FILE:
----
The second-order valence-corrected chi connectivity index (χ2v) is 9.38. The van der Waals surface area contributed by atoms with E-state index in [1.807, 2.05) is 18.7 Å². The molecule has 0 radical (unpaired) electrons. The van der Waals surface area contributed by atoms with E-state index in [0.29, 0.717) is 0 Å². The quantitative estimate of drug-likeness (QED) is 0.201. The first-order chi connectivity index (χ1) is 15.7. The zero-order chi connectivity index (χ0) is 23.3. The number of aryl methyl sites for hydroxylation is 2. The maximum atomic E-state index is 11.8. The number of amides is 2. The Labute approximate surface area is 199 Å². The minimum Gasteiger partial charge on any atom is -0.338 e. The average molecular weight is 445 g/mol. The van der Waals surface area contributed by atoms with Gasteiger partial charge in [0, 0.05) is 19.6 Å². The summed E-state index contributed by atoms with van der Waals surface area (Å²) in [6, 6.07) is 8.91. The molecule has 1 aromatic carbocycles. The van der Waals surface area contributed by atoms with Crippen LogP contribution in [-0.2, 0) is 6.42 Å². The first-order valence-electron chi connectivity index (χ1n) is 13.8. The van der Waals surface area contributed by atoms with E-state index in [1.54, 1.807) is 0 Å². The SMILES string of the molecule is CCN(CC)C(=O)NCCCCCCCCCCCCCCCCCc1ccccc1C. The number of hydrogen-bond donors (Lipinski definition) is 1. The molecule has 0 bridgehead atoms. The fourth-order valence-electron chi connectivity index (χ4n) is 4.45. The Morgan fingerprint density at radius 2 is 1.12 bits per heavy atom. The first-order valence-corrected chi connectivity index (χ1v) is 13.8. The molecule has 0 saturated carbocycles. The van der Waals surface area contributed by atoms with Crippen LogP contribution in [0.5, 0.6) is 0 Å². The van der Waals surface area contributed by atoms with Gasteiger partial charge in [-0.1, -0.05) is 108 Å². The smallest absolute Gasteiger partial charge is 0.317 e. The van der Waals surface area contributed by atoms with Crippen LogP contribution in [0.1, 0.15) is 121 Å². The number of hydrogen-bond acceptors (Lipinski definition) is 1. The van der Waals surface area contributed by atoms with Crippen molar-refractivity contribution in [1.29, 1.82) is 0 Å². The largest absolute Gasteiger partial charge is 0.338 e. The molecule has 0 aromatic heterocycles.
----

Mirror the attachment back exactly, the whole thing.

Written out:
The second-order valence-corrected chi connectivity index (χ2v) is 9.38. The van der Waals surface area contributed by atoms with E-state index in [1.807, 2.05) is 18.7 Å². The molecule has 0 radical (unpaired) electrons. The van der Waals surface area contributed by atoms with E-state index in [0.29, 0.717) is 0 Å². The quantitative estimate of drug-likeness (QED) is 0.201. The first-order chi connectivity index (χ1) is 15.7. The zero-order chi connectivity index (χ0) is 23.3. The number of aryl methyl sites for hydroxylation is 2. The maximum atomic E-state index is 11.8. The number of amides is 2. The Labute approximate surface area is 199 Å². The minimum Gasteiger partial charge on any atom is -0.338 e. The average molecular weight is 445 g/mol. The van der Waals surface area contributed by atoms with Gasteiger partial charge in [0, 0.05) is 19.6 Å². The summed E-state index contributed by atoms with van der Waals surface area (Å²) in [6, 6.07) is 8.91. The molecule has 1 aromatic carbocycles. The van der Waals surface area contributed by atoms with Crippen LogP contribution in [-0.2, 0) is 6.42 Å². The first-order valence-electron chi connectivity index (χ1n) is 13.8. The van der Waals surface area contributed by atoms with E-state index in [1.54, 1.807) is 0 Å². The SMILES string of the molecule is CCN(CC)C(=O)NCCCCCCCCCCCCCCCCCc1ccccc1C. The number of hydrogen-bond donors (Lipinski definition) is 1. The molecule has 0 bridgehead atoms. The fourth-order valence-electron chi connectivity index (χ4n) is 4.45. The Morgan fingerprint density at radius 2 is 1.12 bits per heavy atom. The first-order valence-corrected chi connectivity index (χ1v) is 13.8. The molecule has 0 saturated carbocycles. The van der Waals surface area contributed by atoms with Crippen LogP contribution in [0.5, 0.6) is 0 Å². The van der Waals surface area contributed by atoms with Gasteiger partial charge in [-0.1, -0.05) is 108 Å². The smallest absolute Gasteiger partial charge is 0.317 e. The van der Waals surface area contributed by atoms with Crippen LogP contribution in [0.1, 0.15) is 121 Å². The number of hydrogen-bond acceptors (Lipinski definition) is 1. The van der Waals surface area contributed by atoms with Crippen molar-refractivity contribution in [1.29, 1.82) is 0 Å². The largest absolute Gasteiger partial charge is 0.338 e. The molecule has 0 aromatic heterocycles.